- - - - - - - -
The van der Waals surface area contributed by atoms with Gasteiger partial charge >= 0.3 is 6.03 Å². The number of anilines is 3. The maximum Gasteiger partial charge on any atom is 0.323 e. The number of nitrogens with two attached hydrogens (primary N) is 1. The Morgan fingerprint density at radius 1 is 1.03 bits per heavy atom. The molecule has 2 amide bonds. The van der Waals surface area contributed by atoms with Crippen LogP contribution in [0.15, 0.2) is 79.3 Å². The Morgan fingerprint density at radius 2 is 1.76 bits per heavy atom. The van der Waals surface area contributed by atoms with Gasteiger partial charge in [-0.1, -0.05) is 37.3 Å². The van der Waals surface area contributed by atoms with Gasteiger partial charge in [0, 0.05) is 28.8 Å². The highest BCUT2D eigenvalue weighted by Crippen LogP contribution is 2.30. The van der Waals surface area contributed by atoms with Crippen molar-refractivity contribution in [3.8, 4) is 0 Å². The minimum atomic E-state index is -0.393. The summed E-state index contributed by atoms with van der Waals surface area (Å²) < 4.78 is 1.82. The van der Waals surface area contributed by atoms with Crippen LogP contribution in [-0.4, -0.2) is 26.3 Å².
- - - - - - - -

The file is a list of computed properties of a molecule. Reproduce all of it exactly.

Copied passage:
The van der Waals surface area contributed by atoms with Gasteiger partial charge >= 0.3 is 6.03 Å². The number of anilines is 3. The maximum Gasteiger partial charge on any atom is 0.323 e. The number of nitrogens with two attached hydrogens (primary N) is 1. The Morgan fingerprint density at radius 1 is 1.03 bits per heavy atom. The molecule has 2 amide bonds. The van der Waals surface area contributed by atoms with Crippen LogP contribution in [0.15, 0.2) is 79.3 Å². The Morgan fingerprint density at radius 2 is 1.76 bits per heavy atom. The van der Waals surface area contributed by atoms with Gasteiger partial charge in [-0.1, -0.05) is 37.3 Å². The van der Waals surface area contributed by atoms with Gasteiger partial charge in [0, 0.05) is 28.8 Å². The highest BCUT2D eigenvalue weighted by Crippen LogP contribution is 2.30. The van der Waals surface area contributed by atoms with Crippen molar-refractivity contribution in [3.8, 4) is 0 Å². The minimum atomic E-state index is -0.393. The summed E-state index contributed by atoms with van der Waals surface area (Å²) < 4.78 is 1.82. The van der Waals surface area contributed by atoms with Crippen LogP contribution in [-0.4, -0.2) is 26.3 Å².